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Sautéed Fava Beans

June 18, 2010

The end of this week also means a wrap up of all the work that’s been going on at home the last several days.  The swimming pool was drained, got a fresh coating of fiberglass and was re-tiled.  Inside, my husband decided he had grown tired of the red walls in our guest bathroom so we had the walls prepped for new wall covering.  This was a sad day for me because I’ve always loved that color–I picked it out after all.  A great compromise that came out of it though, was that I’d be able to change the wall colors in our guest bedroom and office.  Fair deal.  What I didn’t anticipate was that we’d end up touching up other walls, repainting our bedroom, master bath plus laundry room and all the furniture moving, dust and chaos that would ensue.

I was finally able to get away today to spend an afternoon catching up with a friend.  When I got home, I found a large bag of fresh fava beans sitting on the counter.  My husband spent a day on the coast (will write about one of my favorite places sometime) and remembered how much I’ve missed them so he picked up a bag from a local grower.  What a very nice surprise!

Well of course, I couldn’t just feed him the leftovers I was counting on serving tonight.  We had some mushrooms waiting to be used and they also happen to be my favorite accompaniment to the fava beans.  Perfect.  I simply sautéed the mushrooms and fava beans in olive oil, garlic, salt and the first course was served.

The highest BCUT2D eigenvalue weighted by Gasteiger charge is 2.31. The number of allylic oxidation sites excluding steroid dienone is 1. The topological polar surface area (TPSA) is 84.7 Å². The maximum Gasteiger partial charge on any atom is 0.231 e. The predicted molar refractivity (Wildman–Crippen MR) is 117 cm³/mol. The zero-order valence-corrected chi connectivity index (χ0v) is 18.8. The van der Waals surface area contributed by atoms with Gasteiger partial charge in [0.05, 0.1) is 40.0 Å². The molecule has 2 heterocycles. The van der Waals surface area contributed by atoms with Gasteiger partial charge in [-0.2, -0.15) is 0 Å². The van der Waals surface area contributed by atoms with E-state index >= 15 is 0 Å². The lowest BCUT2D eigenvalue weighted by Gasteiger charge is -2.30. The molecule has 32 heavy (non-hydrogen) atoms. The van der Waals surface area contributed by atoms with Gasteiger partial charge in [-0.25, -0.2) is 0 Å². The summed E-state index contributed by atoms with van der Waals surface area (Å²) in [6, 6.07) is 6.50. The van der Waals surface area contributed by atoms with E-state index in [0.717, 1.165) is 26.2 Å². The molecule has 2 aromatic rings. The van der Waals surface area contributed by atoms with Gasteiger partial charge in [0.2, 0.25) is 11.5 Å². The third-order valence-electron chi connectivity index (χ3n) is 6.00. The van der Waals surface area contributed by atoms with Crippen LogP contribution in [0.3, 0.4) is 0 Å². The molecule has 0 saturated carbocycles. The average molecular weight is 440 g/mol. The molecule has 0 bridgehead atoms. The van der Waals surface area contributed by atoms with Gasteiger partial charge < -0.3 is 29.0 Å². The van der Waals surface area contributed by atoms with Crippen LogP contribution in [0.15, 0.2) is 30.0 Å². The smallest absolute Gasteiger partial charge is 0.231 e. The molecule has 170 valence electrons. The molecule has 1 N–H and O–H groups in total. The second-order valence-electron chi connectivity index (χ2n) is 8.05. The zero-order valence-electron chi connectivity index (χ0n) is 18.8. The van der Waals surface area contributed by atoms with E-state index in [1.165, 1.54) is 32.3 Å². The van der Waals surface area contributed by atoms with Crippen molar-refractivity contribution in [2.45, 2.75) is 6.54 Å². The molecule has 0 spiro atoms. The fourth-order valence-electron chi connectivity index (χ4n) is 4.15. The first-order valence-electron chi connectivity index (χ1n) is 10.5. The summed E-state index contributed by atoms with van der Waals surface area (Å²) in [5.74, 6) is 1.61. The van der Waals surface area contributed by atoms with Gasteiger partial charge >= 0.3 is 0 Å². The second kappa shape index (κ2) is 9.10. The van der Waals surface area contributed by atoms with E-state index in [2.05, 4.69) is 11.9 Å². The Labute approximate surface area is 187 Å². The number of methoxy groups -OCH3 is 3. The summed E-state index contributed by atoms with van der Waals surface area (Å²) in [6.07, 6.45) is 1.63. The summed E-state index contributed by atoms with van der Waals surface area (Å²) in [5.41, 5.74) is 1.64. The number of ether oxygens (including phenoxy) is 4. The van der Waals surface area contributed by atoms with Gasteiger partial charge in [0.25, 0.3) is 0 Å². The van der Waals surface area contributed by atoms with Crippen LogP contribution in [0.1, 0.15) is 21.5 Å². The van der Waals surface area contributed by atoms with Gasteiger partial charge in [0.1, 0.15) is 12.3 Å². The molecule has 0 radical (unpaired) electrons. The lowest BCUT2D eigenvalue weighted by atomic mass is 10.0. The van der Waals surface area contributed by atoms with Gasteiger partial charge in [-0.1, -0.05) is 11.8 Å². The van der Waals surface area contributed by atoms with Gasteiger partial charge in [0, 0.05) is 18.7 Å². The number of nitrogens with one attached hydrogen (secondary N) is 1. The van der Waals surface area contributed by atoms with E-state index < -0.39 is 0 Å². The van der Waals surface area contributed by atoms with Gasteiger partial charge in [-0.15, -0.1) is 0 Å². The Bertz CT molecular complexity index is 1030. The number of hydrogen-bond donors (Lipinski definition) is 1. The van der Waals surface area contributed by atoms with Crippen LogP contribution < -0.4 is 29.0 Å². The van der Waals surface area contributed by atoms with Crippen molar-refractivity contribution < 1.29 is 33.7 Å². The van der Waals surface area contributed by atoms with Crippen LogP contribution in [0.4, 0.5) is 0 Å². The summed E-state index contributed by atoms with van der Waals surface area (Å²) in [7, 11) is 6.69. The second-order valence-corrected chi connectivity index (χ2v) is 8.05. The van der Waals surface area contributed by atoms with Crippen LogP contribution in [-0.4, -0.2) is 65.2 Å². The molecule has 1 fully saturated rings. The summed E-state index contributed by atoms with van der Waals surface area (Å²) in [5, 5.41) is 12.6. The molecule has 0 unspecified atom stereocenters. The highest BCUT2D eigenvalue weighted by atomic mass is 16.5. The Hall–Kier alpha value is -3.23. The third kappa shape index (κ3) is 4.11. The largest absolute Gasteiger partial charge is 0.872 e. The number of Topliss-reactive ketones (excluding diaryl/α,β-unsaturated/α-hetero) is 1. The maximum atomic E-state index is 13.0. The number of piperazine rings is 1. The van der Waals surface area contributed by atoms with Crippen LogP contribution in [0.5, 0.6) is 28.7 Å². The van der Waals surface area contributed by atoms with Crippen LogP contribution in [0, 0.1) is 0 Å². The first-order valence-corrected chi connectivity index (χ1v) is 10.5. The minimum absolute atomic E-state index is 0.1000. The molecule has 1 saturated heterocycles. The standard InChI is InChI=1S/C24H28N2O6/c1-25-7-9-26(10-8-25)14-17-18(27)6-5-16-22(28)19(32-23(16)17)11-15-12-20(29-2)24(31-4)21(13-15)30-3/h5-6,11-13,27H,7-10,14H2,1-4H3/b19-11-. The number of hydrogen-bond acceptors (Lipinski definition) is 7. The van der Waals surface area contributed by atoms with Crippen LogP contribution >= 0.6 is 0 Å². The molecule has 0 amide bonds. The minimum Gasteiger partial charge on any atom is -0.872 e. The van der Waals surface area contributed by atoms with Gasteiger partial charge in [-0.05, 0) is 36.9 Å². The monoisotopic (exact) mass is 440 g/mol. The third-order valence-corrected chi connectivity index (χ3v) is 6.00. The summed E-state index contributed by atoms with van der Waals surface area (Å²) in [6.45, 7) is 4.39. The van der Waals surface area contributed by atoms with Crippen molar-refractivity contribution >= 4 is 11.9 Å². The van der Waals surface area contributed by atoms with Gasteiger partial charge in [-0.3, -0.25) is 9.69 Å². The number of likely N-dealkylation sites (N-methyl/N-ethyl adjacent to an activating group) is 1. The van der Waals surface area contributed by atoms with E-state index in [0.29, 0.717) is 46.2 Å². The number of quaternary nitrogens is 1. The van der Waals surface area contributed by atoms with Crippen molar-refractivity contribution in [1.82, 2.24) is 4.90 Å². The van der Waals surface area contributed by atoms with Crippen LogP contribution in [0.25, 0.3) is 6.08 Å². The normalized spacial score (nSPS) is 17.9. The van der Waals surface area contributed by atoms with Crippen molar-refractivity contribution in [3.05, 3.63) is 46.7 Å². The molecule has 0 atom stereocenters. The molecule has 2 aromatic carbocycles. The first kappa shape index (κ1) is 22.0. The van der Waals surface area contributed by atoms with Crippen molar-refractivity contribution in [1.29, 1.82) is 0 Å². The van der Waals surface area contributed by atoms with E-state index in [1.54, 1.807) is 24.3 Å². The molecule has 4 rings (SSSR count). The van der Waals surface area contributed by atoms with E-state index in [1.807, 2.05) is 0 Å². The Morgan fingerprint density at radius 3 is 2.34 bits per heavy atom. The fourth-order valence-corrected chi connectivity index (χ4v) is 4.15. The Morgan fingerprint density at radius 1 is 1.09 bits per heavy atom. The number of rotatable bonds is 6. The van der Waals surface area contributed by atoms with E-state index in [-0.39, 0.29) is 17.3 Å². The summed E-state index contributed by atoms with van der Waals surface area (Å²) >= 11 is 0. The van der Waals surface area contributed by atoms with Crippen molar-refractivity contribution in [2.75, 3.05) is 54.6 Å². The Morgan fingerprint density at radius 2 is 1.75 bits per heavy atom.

The woodsy, earthy mushrooms pair very well with the buttery fava beans.  The garlic goes without saying, at least in my kitchen.  Since my 4-5 year old kalamansi (calamondin) tree is finally bearing fruit, I also sprinkled a little juice to brighten the flavors of the sauté. Of course, it probably took more time to shell, blanch and hull the fava beans than it did to eat them but it was all worth it.

Sautéed Fava Beans

  • Fresh fava beans, I think I had 3-4 pounds unshelled
  • mushrooms, sliced
  • 3 cloves garlic, minced
  • 2-3 tablespoons olive oil
  • salt, to taste
  • a squeeze of fresh citrus juice, I used kalamansi but feel free to use lemon

To prepare the fava beans, bring a pot of water to a boil.  While you wait, remove the beans from their pods by splitting the latter down the middle.  When the water’s boiling, blanch the beans for about two minutes.  Drain.  You can throw the blanched beans in ice water to stop the cooking process but I don’t ever do this.  When they’re cool enough to handle, hull the beans to reveal the bright green gems.

Heat olive oil in a sauté pan and add the sliced mushrooms.  Sprinkle a pinch or two of salt to release season and release some of their water.  Once the mushrooms have colored a bit, add the fava beans and stir-fry for a minute or so.  They’re already cooked so you don’t want them to be exposed to the heat too long.  I like to add the minced garlic at about the same time.  Once the garlic is fragrant, turn of the heat, plate and serve.